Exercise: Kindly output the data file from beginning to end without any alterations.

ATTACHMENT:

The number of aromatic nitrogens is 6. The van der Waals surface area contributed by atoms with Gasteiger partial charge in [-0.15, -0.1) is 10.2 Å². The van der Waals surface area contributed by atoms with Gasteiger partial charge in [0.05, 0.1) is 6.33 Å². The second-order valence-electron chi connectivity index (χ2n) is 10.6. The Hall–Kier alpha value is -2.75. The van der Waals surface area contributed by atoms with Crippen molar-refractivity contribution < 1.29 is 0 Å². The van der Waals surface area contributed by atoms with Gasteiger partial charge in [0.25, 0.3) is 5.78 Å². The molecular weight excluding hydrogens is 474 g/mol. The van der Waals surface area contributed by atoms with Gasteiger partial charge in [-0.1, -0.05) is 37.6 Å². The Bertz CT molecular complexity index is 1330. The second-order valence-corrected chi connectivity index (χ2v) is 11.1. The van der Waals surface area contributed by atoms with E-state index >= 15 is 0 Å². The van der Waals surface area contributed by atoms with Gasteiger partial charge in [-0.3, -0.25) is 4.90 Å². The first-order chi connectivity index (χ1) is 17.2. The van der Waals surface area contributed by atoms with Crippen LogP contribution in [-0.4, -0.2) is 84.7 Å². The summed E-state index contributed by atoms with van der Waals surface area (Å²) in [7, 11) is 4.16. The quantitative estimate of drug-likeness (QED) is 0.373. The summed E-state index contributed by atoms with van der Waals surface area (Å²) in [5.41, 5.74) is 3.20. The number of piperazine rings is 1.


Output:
The number of aromatic nitrogens is 6. The van der Waals surface area contributed by atoms with Gasteiger partial charge in [-0.15, -0.1) is 10.2 Å². The van der Waals surface area contributed by atoms with Gasteiger partial charge in [0.05, 0.1) is 6.33 Å². The second-order valence-electron chi connectivity index (χ2n) is 10.6. The Hall–Kier alpha value is -2.75. The van der Waals surface area contributed by atoms with Crippen molar-refractivity contribution < 1.29 is 0 Å². The van der Waals surface area contributed by atoms with Gasteiger partial charge in [0.25, 0.3) is 5.78 Å². The molecular weight excluding hydrogens is 474 g/mol. The van der Waals surface area contributed by atoms with Gasteiger partial charge in [-0.1, -0.05) is 37.6 Å². The Bertz CT molecular complexity index is 1330. The second-order valence-corrected chi connectivity index (χ2v) is 11.1. The van der Waals surface area contributed by atoms with E-state index >= 15 is 0 Å². The van der Waals surface area contributed by atoms with Gasteiger partial charge in [-0.3, -0.25) is 4.90 Å². The first-order chi connectivity index (χ1) is 17.2. The van der Waals surface area contributed by atoms with Crippen LogP contribution in [-0.4, -0.2) is 84.7 Å². The summed E-state index contributed by atoms with van der Waals surface area (Å²) in [7, 11) is 4.16. The quantitative estimate of drug-likeness (QED) is 0.373. The summed E-state index contributed by atoms with van der Waals surface area (Å²) in [5.41, 5.74) is 3.20. The number of piperazine rings is 1.